The only thing growing faster than your portfolio is the number of new “gold experts.” It’s a bull market in bull.

You can feel the crazed mass psychology all around you. Your co-workers know you bought gold some time ago and pepper you with questions seemingly every hour, interrupting your work. They ask if you heard about the latest pick from Fox Business. They want to know where you buy gold, who has the best price, and, by the way, how do I know if my gold is real? They all look at you differently now. Women smile at you in the hallway. You worry someone may follow you home.

Your relatives once teased you but now hound you with questions at family get-togethers – what stocks do you own? What’s that gold newsletter telling you? Where can I keep my bullion? You don’t want to be the life of the party, but they force it – it’s all anyone wants to talk about. Your brother tells you he dumped his broker and is trading full-time. Another relative shoves his account statement in front of you and wants advice. You sense someone will ask for a loan. You don’t know what to tell people. The attention is discomforting, and you feel the urge to escape.

At first it was exciting, then breathtaking. Now it’s scary. You’re drowning in obscene profits but are becoming increasingly anxious about how long it can last. Worry replaces excitement. You don’t know if you should sell or hold on. Nobody knows what to do. But the next day, your portfolio screams higher and you feel overwhelmed once again.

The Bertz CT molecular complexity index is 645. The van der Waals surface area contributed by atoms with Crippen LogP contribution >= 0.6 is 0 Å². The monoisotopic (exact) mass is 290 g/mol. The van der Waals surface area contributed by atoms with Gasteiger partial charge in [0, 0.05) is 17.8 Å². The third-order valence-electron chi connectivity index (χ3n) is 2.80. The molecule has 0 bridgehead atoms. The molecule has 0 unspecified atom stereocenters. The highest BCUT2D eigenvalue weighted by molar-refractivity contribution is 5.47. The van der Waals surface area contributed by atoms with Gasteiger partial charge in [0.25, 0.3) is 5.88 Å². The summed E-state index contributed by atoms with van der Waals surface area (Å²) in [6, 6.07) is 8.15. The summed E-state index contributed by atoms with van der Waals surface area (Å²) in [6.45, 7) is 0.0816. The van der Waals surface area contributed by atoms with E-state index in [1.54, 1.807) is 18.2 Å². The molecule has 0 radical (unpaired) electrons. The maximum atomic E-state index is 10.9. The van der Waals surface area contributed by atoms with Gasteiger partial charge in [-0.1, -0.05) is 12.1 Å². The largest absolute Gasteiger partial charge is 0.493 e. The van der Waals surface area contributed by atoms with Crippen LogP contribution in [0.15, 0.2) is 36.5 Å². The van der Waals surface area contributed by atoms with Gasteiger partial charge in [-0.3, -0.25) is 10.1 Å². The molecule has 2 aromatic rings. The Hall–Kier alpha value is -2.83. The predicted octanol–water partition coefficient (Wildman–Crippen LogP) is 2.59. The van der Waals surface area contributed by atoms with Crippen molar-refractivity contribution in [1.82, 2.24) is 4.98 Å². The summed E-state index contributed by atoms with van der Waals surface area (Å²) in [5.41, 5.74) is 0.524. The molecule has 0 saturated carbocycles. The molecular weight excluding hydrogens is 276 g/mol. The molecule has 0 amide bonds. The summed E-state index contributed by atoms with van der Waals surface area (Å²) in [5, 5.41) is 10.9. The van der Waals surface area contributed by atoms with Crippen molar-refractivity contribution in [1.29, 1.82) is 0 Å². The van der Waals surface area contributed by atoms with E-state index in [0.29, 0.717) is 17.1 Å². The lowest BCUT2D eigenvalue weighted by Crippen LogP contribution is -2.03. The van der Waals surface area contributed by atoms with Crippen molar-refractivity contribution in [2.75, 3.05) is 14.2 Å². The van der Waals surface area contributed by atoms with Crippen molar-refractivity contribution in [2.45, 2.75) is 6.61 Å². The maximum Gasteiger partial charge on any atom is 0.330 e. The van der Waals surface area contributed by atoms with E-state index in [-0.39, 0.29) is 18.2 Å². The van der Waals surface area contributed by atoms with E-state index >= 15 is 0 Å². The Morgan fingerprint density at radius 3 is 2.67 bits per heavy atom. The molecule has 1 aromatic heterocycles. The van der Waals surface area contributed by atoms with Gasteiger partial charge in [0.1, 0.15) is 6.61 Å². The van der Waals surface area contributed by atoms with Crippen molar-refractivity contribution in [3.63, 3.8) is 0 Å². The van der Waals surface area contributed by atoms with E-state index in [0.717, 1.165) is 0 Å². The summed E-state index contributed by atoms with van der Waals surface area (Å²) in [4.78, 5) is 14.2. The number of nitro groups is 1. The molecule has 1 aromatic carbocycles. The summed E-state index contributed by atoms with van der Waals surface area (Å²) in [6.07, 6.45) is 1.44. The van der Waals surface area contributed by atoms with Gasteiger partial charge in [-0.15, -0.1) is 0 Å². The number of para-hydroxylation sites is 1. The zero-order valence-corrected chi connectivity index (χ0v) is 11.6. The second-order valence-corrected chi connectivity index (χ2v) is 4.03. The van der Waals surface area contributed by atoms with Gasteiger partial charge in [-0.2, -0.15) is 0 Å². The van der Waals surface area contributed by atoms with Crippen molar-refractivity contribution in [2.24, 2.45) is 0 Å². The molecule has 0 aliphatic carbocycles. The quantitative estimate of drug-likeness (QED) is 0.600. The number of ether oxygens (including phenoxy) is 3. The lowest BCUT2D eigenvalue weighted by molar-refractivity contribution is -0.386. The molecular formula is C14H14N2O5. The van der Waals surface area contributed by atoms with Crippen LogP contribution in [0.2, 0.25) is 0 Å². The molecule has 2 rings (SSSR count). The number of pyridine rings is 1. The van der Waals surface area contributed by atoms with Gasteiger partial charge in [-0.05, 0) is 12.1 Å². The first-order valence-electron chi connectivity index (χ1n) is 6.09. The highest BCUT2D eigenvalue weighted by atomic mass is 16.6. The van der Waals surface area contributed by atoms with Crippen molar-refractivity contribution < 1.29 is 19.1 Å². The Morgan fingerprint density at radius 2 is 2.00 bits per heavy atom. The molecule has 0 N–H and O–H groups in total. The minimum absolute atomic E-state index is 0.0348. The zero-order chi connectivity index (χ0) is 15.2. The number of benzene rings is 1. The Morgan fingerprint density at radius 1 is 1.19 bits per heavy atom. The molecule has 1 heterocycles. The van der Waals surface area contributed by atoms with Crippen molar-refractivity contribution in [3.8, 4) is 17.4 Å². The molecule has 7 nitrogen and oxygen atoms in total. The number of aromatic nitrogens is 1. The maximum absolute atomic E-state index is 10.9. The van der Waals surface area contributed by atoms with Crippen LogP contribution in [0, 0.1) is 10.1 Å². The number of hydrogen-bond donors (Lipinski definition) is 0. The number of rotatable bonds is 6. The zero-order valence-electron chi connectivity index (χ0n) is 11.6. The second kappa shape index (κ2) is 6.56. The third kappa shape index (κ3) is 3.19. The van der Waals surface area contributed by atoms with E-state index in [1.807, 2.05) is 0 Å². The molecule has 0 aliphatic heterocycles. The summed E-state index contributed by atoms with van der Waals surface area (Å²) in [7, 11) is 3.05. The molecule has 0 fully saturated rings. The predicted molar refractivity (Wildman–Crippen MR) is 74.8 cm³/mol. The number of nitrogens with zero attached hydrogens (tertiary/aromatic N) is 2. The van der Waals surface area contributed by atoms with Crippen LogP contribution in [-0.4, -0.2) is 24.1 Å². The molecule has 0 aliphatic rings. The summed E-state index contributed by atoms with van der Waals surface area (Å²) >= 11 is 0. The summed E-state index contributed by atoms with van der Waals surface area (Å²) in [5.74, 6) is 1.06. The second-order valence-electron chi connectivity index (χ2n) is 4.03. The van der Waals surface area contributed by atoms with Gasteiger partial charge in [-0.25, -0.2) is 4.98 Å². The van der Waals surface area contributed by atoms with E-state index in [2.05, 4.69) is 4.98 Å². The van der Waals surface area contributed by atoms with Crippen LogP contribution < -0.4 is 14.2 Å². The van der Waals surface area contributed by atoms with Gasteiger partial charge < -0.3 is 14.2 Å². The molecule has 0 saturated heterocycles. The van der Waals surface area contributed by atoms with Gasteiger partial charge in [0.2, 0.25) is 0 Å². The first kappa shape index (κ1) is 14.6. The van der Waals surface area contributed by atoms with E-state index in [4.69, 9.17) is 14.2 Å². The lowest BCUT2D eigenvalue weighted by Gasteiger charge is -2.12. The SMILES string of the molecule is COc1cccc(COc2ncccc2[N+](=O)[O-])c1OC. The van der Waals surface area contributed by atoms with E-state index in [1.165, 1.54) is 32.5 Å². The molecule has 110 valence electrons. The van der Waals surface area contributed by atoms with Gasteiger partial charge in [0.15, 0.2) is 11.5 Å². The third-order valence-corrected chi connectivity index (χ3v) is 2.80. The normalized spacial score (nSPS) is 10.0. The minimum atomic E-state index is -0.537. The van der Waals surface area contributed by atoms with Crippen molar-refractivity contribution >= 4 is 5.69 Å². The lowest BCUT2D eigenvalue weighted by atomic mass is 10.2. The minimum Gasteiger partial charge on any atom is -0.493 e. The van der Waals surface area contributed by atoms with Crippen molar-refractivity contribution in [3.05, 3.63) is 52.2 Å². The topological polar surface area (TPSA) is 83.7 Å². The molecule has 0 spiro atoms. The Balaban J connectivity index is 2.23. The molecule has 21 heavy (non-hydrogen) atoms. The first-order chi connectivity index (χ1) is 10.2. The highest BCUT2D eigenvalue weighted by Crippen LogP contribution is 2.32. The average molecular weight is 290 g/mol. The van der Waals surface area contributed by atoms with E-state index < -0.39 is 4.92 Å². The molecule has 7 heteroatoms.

You grab the local paper and read the town’s bullion shop had a break-in last night. They hired a security company and have posted several guards outside and inside the store. Premiums have skyrocketed, but lines still form every day. The proprietor hands out tickets when locals arrive: your number will be called when it’s your turn… the wait will be long… please have your order ready… yesterday we ran out of stock at 11am.

You begin to worry about the security of your own stash of bullion – those clever hiding spots don’t feel quite as secure as you first thought they’d be. Is the bank safe deposit box really secure? Shouldn’t they hire a security guard? Should I move some of it elsewhere? Is there anywhere truly safe? You find yourself checking gun prices online.

And it’s all happening because the dollar is crashing and inflation has scourged every part of life. You curse at those who said this couldn’t happen and mock past assurances from government. Cash is a hot potato, and spending it before it loses more purchasing power is a daily priority. Everyone is clamoring to get something that can’t lose value, but mostly gold and silver.

Your wife calls and says the $100 you gave her that morning isn’t enough to buy groceries for dinner. Prices change often on everything. She urges you to get some bread and milk before the stores raises the price again. You suddenly remember you’re low on gas and make plans to leave work early to beat others to the filling station. Restaurants and small businesses post prices on a chalkboard and update them throughout the day. Employers scramble to work out an “inflation adjustment” for salaries.